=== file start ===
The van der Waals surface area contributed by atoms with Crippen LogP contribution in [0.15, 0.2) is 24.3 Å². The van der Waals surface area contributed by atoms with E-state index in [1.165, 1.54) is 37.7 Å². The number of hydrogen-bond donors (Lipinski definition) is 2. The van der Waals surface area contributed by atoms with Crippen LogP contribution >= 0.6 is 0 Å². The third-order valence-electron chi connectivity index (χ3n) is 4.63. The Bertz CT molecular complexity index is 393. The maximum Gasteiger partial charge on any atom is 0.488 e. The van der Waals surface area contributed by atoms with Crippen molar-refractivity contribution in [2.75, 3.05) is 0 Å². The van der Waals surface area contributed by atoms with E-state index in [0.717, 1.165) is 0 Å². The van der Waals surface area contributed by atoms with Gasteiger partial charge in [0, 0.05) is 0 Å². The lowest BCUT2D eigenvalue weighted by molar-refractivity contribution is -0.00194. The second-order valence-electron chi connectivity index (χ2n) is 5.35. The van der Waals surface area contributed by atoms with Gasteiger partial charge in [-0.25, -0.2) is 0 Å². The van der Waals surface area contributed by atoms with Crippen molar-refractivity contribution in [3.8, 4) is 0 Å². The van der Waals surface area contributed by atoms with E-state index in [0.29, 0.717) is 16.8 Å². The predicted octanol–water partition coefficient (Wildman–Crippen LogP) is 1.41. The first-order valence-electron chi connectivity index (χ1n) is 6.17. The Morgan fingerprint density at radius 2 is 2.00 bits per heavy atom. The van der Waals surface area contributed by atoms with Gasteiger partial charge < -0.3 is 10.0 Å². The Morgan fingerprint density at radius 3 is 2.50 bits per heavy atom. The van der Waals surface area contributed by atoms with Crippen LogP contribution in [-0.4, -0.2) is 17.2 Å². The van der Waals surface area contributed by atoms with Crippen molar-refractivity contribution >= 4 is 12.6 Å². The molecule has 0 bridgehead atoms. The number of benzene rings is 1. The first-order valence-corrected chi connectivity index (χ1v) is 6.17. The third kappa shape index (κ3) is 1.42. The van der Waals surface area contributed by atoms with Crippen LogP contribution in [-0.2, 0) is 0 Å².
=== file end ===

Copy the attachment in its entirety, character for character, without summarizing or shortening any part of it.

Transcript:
The van der Waals surface area contributed by atoms with Crippen LogP contribution in [0.15, 0.2) is 24.3 Å². The van der Waals surface area contributed by atoms with E-state index in [1.165, 1.54) is 37.7 Å². The number of hydrogen-bond donors (Lipinski definition) is 2. The van der Waals surface area contributed by atoms with Crippen LogP contribution >= 0.6 is 0 Å². The third-order valence-electron chi connectivity index (χ3n) is 4.63. The Bertz CT molecular complexity index is 393. The maximum Gasteiger partial charge on any atom is 0.488 e. The van der Waals surface area contributed by atoms with Crippen molar-refractivity contribution in [2.75, 3.05) is 0 Å². The van der Waals surface area contributed by atoms with E-state index in [0.717, 1.165) is 0 Å². The van der Waals surface area contributed by atoms with Gasteiger partial charge in [0, 0.05) is 0 Å². The lowest BCUT2D eigenvalue weighted by molar-refractivity contribution is -0.00194. The second-order valence-electron chi connectivity index (χ2n) is 5.35. The van der Waals surface area contributed by atoms with Gasteiger partial charge in [-0.25, -0.2) is 0 Å². The van der Waals surface area contributed by atoms with Crippen molar-refractivity contribution in [3.8, 4) is 0 Å². The van der Waals surface area contributed by atoms with E-state index in [0.29, 0.717) is 16.8 Å². The predicted octanol–water partition coefficient (Wildman–Crippen LogP) is 1.41. The first-order valence-electron chi connectivity index (χ1n) is 6.17. The Morgan fingerprint density at radius 2 is 2.00 bits per heavy atom. The van der Waals surface area contributed by atoms with Gasteiger partial charge < -0.3 is 10.0 Å². The Morgan fingerprint density at radius 3 is 2.50 bits per heavy atom. The van der Waals surface area contributed by atoms with Crippen LogP contribution in [-0.4, -0.2) is 17.2 Å². The van der Waals surface area contributed by atoms with Crippen molar-refractivity contribution >= 4 is 12.6 Å². The molecule has 0 bridgehead atoms. The number of benzene rings is 1. The first-order valence-corrected chi connectivity index (χ1v) is 6.17. The third kappa shape index (κ3) is 1.42. The van der Waals surface area contributed by atoms with Crippen LogP contribution in [-0.2, 0) is 0 Å².